In the last 10 days, I’ve spent $21, repeatedly drained my phone battery, and blown a deadline for the first time in years—all so I could play a game for which I have absolutely no aptitude. I’ve been tapping away at Candy Crush Saga on the subway (like half of New York), in front of the television, and, yes, in the bathroom for countless hours, and despite all that expense and devotion, I’m stuck at Level 38. There are more than 350 levels. My Slate colleague Rachael Larimore, a mother of three and the most sensible person I know, has reached Level 125. I’m 10 times more irresponsible than Rachael, but about three times less successful at a dumb phone game. That’s just not right.
I’m not alone in my addiction. About 45 million people play Candy Crush on Facebook each month, making it the most popular game on the site. It’s the most downloaded mobile game on both Android and Apple devices, and it’s the top-grossing mobile app. Think Gaming estimates that Candy Crush brings in around $633,000 a day—more than $230 million a year—for King, its British creator.
Candy Crush is simultaneously simple and satanic. Faced with a grid full of brightly colored “candies,” players must move around the pieces to line up three of the same type in a row; once aligned, the candies—crushed—disappear, and those above them take their place. It’s Bejeweled meets Tetris, a veritable speedball of a puzzle game. There are a few complications involving fruits, nuts, and jelly. (After a handful of easy rounds, the bonbons start to become encased in the stuff.) But that’s pretty much all there is to it. All those hundreds of levels represent different challenges—points targets, number of moves permitted—but the game play itself remains the same: Line up at least three candies of the same color, click, and repeat until you’re weeping from frustration. It’s that straightforwardness that makes it so addictive.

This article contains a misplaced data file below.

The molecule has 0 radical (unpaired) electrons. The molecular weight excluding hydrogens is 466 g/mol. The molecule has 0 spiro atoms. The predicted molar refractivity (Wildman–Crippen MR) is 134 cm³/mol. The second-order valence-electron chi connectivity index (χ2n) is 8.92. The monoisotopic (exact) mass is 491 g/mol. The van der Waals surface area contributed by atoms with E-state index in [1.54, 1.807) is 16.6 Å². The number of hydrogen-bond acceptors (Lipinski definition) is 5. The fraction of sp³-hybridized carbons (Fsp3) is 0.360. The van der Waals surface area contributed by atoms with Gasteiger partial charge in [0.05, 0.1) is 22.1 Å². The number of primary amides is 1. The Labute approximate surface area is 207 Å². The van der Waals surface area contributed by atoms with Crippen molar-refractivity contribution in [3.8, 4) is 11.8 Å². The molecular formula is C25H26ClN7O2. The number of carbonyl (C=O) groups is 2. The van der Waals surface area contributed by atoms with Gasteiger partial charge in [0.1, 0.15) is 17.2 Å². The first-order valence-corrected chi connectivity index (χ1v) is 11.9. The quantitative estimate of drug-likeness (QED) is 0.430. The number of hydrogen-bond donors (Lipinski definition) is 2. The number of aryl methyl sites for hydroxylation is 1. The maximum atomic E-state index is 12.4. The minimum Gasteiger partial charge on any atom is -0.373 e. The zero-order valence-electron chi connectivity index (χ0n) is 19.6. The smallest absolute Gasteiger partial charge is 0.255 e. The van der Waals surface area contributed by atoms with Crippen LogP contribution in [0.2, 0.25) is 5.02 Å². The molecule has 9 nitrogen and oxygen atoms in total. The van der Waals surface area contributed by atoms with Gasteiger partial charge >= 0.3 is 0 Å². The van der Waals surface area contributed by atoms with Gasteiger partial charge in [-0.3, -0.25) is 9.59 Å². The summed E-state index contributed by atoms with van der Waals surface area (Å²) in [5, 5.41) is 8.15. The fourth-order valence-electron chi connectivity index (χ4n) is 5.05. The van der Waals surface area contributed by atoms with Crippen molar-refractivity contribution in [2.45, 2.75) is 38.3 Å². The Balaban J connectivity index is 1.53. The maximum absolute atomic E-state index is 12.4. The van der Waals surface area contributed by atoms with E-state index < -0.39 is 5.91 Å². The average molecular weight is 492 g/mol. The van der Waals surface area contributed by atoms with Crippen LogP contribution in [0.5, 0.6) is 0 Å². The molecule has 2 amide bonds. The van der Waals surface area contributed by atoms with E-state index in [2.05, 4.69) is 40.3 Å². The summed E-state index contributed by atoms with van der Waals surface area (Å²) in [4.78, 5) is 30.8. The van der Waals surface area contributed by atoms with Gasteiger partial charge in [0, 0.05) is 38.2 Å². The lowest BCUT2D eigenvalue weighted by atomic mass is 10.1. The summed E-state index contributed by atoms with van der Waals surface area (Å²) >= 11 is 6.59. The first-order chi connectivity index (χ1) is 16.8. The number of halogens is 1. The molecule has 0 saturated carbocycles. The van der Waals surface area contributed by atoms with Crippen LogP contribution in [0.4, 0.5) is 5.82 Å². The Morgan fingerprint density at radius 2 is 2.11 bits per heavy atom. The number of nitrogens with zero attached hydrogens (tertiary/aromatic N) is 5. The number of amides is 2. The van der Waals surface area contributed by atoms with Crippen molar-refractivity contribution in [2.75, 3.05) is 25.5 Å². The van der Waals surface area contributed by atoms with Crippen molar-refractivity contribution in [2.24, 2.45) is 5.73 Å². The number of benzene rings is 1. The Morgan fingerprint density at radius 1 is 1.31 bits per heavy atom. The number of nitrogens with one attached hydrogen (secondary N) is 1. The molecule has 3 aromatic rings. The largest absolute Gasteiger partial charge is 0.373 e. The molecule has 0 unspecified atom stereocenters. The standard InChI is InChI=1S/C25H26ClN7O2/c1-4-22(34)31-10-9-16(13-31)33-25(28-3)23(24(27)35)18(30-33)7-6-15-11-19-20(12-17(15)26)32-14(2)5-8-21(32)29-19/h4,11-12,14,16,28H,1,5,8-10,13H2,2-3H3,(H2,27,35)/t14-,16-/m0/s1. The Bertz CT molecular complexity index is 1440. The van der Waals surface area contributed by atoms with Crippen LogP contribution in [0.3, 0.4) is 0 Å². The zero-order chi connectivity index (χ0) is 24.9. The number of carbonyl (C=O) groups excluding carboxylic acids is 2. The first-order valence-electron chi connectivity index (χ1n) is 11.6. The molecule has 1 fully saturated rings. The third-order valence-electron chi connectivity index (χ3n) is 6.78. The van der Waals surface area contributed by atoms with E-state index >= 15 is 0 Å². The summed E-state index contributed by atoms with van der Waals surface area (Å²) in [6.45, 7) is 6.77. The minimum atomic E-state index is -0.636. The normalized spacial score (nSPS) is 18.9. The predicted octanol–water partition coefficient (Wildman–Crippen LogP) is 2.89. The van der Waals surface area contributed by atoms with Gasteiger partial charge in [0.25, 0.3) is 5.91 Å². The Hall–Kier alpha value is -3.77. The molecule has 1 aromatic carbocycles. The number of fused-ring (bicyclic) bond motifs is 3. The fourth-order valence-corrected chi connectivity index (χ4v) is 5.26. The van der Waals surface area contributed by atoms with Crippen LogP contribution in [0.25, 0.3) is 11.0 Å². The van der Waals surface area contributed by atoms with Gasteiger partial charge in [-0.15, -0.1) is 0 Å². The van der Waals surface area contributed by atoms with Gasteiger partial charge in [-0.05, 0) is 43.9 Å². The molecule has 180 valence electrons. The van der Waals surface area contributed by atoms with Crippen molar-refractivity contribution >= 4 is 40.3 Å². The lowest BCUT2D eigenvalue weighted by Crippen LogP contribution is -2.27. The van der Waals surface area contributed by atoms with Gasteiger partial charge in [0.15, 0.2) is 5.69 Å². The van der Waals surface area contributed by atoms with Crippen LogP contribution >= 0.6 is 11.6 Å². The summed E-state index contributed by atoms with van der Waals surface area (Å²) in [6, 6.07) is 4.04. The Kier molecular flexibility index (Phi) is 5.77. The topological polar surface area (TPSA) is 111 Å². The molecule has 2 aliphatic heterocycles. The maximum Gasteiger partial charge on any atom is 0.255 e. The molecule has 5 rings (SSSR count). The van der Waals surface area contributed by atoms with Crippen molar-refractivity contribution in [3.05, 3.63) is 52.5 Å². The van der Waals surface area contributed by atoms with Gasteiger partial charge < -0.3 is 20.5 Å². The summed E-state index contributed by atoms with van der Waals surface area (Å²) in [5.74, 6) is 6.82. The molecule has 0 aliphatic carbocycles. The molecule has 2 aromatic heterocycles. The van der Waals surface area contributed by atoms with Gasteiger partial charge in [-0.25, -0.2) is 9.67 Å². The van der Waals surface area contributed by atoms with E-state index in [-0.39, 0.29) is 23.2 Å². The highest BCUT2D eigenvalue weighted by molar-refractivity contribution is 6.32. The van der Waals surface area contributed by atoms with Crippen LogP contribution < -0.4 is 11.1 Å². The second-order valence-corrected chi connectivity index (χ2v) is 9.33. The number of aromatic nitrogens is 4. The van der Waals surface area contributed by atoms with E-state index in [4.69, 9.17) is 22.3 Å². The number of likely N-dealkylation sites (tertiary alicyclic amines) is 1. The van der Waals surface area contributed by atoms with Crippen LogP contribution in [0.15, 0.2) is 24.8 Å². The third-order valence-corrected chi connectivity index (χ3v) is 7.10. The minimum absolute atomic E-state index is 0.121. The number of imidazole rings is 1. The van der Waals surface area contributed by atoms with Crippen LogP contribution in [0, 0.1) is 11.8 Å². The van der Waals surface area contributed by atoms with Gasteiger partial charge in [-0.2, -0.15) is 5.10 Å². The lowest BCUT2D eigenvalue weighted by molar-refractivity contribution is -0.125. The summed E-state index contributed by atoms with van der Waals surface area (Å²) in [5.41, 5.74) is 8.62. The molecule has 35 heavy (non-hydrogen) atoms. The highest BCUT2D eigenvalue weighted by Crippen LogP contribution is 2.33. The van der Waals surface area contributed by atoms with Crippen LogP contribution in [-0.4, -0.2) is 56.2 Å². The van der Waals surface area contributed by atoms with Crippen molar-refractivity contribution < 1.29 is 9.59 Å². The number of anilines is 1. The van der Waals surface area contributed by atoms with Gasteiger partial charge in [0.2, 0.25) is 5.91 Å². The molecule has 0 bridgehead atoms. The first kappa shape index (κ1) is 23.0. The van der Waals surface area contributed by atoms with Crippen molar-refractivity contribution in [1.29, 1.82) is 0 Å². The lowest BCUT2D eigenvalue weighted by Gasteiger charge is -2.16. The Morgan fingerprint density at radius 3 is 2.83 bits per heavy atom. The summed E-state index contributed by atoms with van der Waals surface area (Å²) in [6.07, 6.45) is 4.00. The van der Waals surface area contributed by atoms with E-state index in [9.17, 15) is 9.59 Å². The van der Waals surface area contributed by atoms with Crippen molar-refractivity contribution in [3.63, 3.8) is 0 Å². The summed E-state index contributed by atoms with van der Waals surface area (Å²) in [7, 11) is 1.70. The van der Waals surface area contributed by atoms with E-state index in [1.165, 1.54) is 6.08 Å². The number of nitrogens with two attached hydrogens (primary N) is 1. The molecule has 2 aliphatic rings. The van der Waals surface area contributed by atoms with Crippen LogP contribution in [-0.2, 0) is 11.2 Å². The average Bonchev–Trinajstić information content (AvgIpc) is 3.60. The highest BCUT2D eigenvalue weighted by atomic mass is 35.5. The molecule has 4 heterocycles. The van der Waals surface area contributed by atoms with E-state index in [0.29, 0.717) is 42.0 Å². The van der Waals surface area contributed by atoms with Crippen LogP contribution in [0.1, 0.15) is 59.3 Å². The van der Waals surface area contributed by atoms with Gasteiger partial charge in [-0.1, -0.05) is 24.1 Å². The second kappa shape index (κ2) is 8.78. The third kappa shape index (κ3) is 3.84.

Candy Crush is a particularly fiendish example of “freemium” software. There’s no initial charge to download the app or to start the game, but just as you start to experience pride in your chain-building skills and feel the thrill of accomplishment, the learning curve stalls. You discover that we all have but five lives to give in the quest to crush candy, and if you use them all up before clearing a level, you’re locked out of the game for 30 minutes before you can try again. Wait 30 minutes, lose that life, and you have to wait for 30 more. I mostly play on my phone and tablet, and if you happen to have two devices, you can postpone the inevitable wait by switching from one to the other. Or you can cough up 99 cents to buy more lives so that you can carry on playing. You know, while you have the hot hand.